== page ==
Thank you, Mr. Clerk. Members, we're going to move to Final Reading if you could please return to your desks we could begin. Mr. Clerk, we'll begin with Final Reading. The first bill is LB259. And the first vote is to dispense with the at-large reading. All those in favor vote aye; those opposed vote nay. Record, please. Have you all voted who care to on the dispense of the at-large reading? Record, please.

LB259

CLERK

30 ayes, 7 nays, Mr. President, to dispense with the at-large reading.

LB259

PRESIDENT FOLEY

The at-large reading is dispensed with. Mr. Clerk, please read the title.

LB259

CLERK

(Read title of LB259.)

LB259

PRESIDENT FOLEY

All provisions of law relative to procedure having been complied with, the question is, shall LB259 pass? Those in favor vote aye; those opposed vote nay. Record, please.

LB259

CLERK

(Record vote read, Legislative Journal pages 1383.) 41 ayes, 3 nays, 2 present and not voting, 3 excused and not voting, Mr. President.

LB259

PRESIDENT FOLEY

LB259 passes. (Visitor introduced.) Next bill is LB259A.

LB259 LB259A

CLERK

(Read LB259A on Final Reading.)

LB259A

PRESIDENT FOLEY

All provisions of law relative to procedure having been complied with, the question is, shall LB259A pass? Those in favor vote aye; those opposed vote nay. Have are you all vote who care to? Record, please.

LB259A

CLERK

(Record vote read, Legislative Journal pages 1384.) 39 ayes, 4 nays, 4 present and not voting, 2 excused and not voting, Mr. President.

LB259A

PRESIDENT FOLEY

LB259A passes. Next bill is LB451. Mr. Clerk, the first vote is to dispense with the at-large reading. Those in favor vote aye, those opposed vote nay. Record, please.

LB259A LB451

CLERK

39 ayes, 1 nay, Mr. President, to dispense with the at-large reading.

LB451

PRESIDENT FOLEY

The at-large reading is dispensed with. Mr. Clerk, please read the title.

LB451

CLERK

(Read title of LB451.)

LB451

PRESIDENT FOLEY

All provisions of law relative to procedure having been complied with, the question is, shall LB451 pass? Those in favor vote aye; those opposed vote nay. Record, please.

LB451

CLERK

(Record vote read, Legislative Journal pages 1385.) 48 ayes, 0 nay, 1 excused and not voting, Mr. President.

LB451

PRESIDENT FOLEY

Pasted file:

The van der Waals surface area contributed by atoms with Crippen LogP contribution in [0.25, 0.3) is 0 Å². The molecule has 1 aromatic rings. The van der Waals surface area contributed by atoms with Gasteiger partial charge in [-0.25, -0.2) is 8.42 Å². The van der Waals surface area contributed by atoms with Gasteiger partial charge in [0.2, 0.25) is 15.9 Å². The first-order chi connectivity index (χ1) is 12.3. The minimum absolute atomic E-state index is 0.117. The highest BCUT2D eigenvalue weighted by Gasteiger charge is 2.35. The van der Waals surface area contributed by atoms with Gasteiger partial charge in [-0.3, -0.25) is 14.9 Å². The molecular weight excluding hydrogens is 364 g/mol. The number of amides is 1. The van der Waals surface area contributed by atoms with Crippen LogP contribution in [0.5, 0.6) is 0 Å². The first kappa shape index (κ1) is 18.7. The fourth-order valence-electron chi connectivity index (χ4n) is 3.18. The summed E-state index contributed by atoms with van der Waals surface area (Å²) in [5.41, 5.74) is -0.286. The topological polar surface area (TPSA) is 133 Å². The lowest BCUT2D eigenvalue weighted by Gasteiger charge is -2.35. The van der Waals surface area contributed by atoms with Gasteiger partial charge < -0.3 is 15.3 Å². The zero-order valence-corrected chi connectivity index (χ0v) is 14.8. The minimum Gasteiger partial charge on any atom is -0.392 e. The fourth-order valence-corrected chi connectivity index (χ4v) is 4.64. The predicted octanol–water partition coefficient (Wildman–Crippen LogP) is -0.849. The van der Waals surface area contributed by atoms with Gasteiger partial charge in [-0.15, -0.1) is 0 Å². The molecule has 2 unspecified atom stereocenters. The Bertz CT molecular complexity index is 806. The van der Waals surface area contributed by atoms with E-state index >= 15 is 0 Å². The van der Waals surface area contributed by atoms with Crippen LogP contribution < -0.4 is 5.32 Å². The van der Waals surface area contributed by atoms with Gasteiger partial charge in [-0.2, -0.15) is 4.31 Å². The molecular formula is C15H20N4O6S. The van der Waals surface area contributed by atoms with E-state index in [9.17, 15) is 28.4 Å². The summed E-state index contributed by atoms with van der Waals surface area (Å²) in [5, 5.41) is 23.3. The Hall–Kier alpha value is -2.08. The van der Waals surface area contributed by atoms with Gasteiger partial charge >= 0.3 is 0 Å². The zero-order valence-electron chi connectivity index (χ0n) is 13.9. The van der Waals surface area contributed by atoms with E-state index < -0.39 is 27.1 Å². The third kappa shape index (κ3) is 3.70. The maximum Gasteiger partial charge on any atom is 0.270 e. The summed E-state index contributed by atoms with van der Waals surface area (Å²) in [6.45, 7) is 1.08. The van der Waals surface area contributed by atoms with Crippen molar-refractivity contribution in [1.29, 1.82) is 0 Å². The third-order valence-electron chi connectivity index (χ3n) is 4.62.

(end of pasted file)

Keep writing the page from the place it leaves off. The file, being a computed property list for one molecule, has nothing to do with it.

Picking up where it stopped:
LB451 passes. Next bill is LB86.

LB451 LB86

CLERK

(Read LB86 on Final Reading.)

LB86

PRESIDENT FOLEY

All provisions of law relative to procedure having been complied with, the question is, shall LB86 pass? Those in favor vote aye; those opposed vote nay. Have you all voted who care to? Record, please.

LB86

CLERK

(Record vote read, Legislative Journal page 1386.) 46 ayes, 0 nays, 2 present and not voting, 1 excused and not voting.

LB86

PRESIDENT FOLEY

LB86 passes. LB200.

LB86 LB200

CLERK

(Read LB200 on Final Reading.)

LB200

PRESIDENT FOLEY

All provisions of law relative to procedure having been complied with, the question is, shall LB200 pass? Those in favor vote aye; those opposed vote nay. Have you all voted who care to? Record, please.

LB200

CLERK

(Record vote read, Legislative Journal page 1386-1387.) 47 ayes, 0 nays, 1 present and not voting, 1 excused and not voting.

LB200

PRESIDENT FOLEY

LB200 passes. LB204.

LB200 LB204

CLERK

(Read LB204 on Final Reading.)

LB204

PRESIDENT FOLEY

All provisions of law relative to procedure having been complied with, the question is, shall LB204 pass? Those in favor vote aye; those opposed vote nay. Record, please.

LB204

CLERK

(Record vote read, Legislative Journal page 1387-1388.) 48 ayes, 0 nays, 1 excused and not voting.

LB204

PRESIDENT FOLEY

LB204 passes. LB209.

LB204 LB209

CLERK

(Read LB209 on Final Reading.)

LB209

PRESIDENT FOLEY

All provisions of law relative to procedure having been complied with, the question is, shall LB209 pass? Those in favor vote aye; those opposed vote nay. Have you all voted who care to? Record, please.

LB209

CLERK

(Record vote read, Legislative Journal page 1388.) 47 ayes, 0 nays, 1 present and not voting, 1 excused and not voting, Mr. President.

LB209

PRESIDENT FOLEY

LB209 passes. LB274.

LB209 LB274

CLERK

(Read LB274 on Final Reading.)

LB274

PRESIDENT FOLEY

All provisions of law relative to procedure having been complied with, the question is, shall LB274 pass? Those in favor vote aye; those opposed vote nay. Have you all voted who care to? Record, please.

LB274

ASSISTANT CLERK

(Record vote read, Legislative Journal page 1389.) The vote is 47 ayes, 0 nays, 1 present and not voting, 1 excused and not voting, Mr. President.